Little did I know the winter of 2015 would remind me of how to help fearful dogs.
Remember the winter of 2015 — it was cold, long, and some places dug out of lots of snow. Fortunately I could focused on warm Caribbean breezes. I was excited to scuba dive again. Time to swim with Nemo’s friend!
So get comfortable as I tell you about my adventure. It does all tie back to your wonderful pets and what I learned.
Fifteen years ago I scuba dived in the ocean. It is very different from snorkeling, because I can go down 60 feet in the ocean. Yes, I am a certified open water diver. Last year I refreshed my skills in a Minnesota pool in the dead of winter and was ready to go. Unfortunately last year my sinuses didn’t cooperate with me.
I was determined to dive this year! We dove two days in the beautiful Caribbean.
First day was a perfect day in St. Johns. In a wetsuit and full scuba gear, I walked across the beach and into the water. Slowly I swam following the slope of the ocean floor. I was relaxed and my breathing was slow. All I could hear was the sound of my breathing – think of Darth Vader being with you.
I was so excited because it was the first time I was totally relaxed diving. In the past I used up air quickly because of shallow, fast breathing.
I realized the years of working with your pets helped me get to this wonderful day — especially help fearful dogs. Why you ask? I was:
· Slowly exhaling and inhaling.
· In the present moment.
· Focused on the underwater world around me.
· Observing a world that is beautiful and amazing.
The second day’s dives were very different. We boarded a small boat in Bonaire, the premiere scuba diving island in the Caribbean. Years ago the island was declared a marine preserve. The water is clear and the coral is healthy.
Imagine looking across an ocean beach or from the sky. The water is a pale, turquoise color close to shore. Then it gets dark because the ocean floor is hundreds or thousands of feet below. Okay it looks pretty from above.
The dives at Bonaire were wall dives. Imagine walking up to the edge of the Grand Canyon and then you were jumping over the edge. That is what the first dive of the day felt like to me. I couldn’t even focus on the beautiful sea life on the wall.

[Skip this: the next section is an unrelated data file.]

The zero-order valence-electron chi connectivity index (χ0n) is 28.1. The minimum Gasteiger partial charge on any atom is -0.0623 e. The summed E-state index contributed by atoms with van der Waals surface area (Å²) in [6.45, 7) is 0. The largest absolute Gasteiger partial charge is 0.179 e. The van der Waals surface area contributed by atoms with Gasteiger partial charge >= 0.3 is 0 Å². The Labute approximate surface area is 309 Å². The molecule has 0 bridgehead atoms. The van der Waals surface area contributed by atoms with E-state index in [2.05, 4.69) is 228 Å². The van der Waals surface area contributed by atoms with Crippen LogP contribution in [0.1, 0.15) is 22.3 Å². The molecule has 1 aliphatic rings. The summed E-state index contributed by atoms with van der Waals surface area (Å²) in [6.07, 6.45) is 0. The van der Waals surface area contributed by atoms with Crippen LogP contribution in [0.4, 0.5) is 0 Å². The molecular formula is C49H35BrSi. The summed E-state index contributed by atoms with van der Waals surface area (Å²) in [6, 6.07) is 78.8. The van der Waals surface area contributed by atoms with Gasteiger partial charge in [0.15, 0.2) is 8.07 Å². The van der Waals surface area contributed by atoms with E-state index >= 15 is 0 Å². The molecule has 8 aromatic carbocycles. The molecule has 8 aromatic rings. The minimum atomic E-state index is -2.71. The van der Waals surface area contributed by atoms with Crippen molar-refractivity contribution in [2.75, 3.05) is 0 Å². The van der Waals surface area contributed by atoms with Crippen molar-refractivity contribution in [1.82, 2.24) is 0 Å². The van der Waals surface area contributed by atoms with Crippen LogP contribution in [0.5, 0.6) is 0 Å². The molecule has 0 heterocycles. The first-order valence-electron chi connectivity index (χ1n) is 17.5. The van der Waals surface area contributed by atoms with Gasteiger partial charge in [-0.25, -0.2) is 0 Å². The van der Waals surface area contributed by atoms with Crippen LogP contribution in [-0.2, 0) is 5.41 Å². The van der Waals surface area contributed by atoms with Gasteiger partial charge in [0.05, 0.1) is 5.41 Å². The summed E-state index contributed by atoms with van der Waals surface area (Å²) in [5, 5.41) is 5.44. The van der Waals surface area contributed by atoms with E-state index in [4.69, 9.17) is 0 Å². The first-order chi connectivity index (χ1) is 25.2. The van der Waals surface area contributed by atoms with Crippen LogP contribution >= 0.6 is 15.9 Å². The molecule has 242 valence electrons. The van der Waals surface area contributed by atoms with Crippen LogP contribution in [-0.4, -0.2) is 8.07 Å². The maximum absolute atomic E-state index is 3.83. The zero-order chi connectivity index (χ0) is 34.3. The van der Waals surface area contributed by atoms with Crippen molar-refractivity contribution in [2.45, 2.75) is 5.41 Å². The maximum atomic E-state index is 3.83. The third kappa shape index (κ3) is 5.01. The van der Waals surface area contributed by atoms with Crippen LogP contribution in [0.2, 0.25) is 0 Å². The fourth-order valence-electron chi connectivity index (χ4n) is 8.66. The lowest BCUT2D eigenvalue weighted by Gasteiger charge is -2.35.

I swam over the ocean floor and over the “wall.” It was deep blue in front of me and nothing below me except water!
I was swimming at 15 to 20 feet below the surface. Suddenly I was at the surface. John, my husband and dive buddy, was at the surface asking “Why are you here?” I said, “My fear of heights kicked in. I am not diving!” I swam to the boat.
Quickly the dive master came up from under water and asked what was going on. I repeated “My fear of heights kicked in.” He said, “Come swim with me.” And we were off.
As we approached the vertical wall, he kept me next to the wall and he swam on the other side of me. Slowly we went down to 40 feet. As we looked across the very dark blue water, we saw a huge ray in the distance. I swear the ray’s wings span was greater than my arms span. It just was gliding through the deep blue ocean.
Within 5 to 10 minutes I gave the dive master the okay sign and I joined up with John. I was calm and relaxed the rest of the dive.
Later looking back, I realized I was like a frightened dog and the dive master helped me with my fear. After all the years of working with Tellington TTouch®, I experienced the unbelievable fear and panic. And I was helped! The tables were turned on me. The dive master reminded me how to help fearful dogs.
The dive master:
· Kept me in an area that felt safe — next to the wall.
· Visually made me feel safe being between the scary deep, blue ocean and me.
· Let me adjust and relax to the situation at my speed.
· Gradually created more space between us and moved me away from the wall.
· Asked me with hand signals how I was doing.
· When I signaled “okay,” he went to be with another diver.
The rest of the dive I was great. The next dive of the day I had no problems. I had gone 60 feet deep in the in the deep, blue ocean!
I want to share the feeling of diving and the beautiful world I experienced. This 5 ½ minute video (thank Mark Marriott and YouTube) shows the feeling of diving and the deep blue water.
During our dives in Bonaire, I saw a flounder in the sand – an amazing experience. Mike Endrizzi’s 2 ½ minute YouTube video shows a flounder in the first 30 seconds. I saw many of the same fish, coral, and sea life.
Now I really understand the fear any animal experiences. I understand how working with the dog or cat where it is emotionally makes a huge difference. In less than 10 minutes my fear was put to rest.